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Following myocardial infarction the area of the ventricular wall that has died is replaced by scar tissue. This is never of the same strength as the original tissue. In the ventricle (especially the left) the high pressure that contraction of the myocardium produces can lead to stretching of the scar. The leads to a bulge in the ventricular wall which has no intrinsic contractility.
Idiopathic ventricular aneurysm
There is also a seperate entity of congenital or idiopathic ventricular aneurysm which may be associated with sudden cardiac death in young adults.
Following cardiac rupture, either traumatic (e.g. stab wound to the chest) or post-MI pseudo-aneurysms of the ventricular wall may also be formed. This occurs where the bleeding has been contained within a portion of the pericardium.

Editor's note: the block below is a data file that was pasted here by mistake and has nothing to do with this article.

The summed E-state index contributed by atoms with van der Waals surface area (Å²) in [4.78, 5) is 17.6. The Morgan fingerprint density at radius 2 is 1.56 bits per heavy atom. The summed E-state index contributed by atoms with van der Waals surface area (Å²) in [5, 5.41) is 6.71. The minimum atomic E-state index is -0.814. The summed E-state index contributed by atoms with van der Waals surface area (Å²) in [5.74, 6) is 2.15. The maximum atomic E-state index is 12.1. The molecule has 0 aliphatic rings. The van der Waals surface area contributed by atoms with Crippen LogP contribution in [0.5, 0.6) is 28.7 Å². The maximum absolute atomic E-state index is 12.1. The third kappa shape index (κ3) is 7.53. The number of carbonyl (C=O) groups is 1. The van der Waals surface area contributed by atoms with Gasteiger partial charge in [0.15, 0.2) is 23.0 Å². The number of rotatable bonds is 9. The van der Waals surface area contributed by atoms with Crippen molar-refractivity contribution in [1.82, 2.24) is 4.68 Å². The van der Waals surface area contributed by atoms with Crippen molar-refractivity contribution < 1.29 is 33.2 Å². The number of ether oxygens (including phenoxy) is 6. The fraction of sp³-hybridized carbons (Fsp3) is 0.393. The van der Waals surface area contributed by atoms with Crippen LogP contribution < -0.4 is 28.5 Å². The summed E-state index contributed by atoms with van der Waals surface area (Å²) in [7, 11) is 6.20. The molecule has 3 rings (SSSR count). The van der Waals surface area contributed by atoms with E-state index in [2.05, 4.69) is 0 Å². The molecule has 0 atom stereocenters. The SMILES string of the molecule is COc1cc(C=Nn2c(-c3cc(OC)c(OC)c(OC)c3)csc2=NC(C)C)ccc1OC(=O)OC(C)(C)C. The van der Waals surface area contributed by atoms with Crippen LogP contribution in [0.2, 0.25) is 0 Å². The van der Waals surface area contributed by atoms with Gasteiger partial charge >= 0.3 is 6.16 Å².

A ventricular aneurysm is prone to mural thrombus due to the stasis of blood here. The consequences of this can be very severe as the entire systemic circulation is downstream of the left ventricle. As with other aneurysms the weakened wall in also prone to rupture. Because the heart is contained within the pericardium it is cardiac tamponade that kills.
In appropriately selected patients surgical resection of the aneurysm may be tried. It has a mortality of between 3-8%.